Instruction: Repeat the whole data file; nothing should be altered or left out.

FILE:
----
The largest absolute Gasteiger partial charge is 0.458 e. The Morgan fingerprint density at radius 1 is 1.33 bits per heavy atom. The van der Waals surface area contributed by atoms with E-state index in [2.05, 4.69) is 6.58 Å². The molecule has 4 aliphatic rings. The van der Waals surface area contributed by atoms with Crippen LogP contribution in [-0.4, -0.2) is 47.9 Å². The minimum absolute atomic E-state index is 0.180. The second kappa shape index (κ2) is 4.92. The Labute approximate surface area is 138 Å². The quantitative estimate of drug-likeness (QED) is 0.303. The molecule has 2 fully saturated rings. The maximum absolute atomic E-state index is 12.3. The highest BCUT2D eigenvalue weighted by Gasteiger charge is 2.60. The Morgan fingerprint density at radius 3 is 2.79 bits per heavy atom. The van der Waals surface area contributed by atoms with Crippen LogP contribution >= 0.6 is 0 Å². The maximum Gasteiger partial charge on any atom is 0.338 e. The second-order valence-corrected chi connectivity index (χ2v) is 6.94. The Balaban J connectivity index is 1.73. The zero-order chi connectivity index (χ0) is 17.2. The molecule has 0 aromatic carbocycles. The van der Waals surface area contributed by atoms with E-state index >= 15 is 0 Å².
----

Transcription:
The largest absolute Gasteiger partial charge is 0.458 e. The Morgan fingerprint density at radius 1 is 1.33 bits per heavy atom. The van der Waals surface area contributed by atoms with E-state index in [2.05, 4.69) is 6.58 Å². The molecule has 4 aliphatic rings. The van der Waals surface area contributed by atoms with Crippen LogP contribution in [-0.4, -0.2) is 47.9 Å². The minimum absolute atomic E-state index is 0.180. The second kappa shape index (κ2) is 4.92. The Labute approximate surface area is 138 Å². The quantitative estimate of drug-likeness (QED) is 0.303. The molecule has 2 fully saturated rings. The maximum absolute atomic E-state index is 12.3. The highest BCUT2D eigenvalue weighted by Gasteiger charge is 2.60. The Morgan fingerprint density at radius 3 is 2.79 bits per heavy atom. The van der Waals surface area contributed by atoms with Crippen LogP contribution >= 0.6 is 0 Å². The maximum Gasteiger partial charge on any atom is 0.338 e. The second-order valence-corrected chi connectivity index (χ2v) is 6.94. The Balaban J connectivity index is 1.73. The zero-order chi connectivity index (χ0) is 17.2. The molecule has 0 aromatic carbocycles. The van der Waals surface area contributed by atoms with E-state index >= 15 is 0 Å².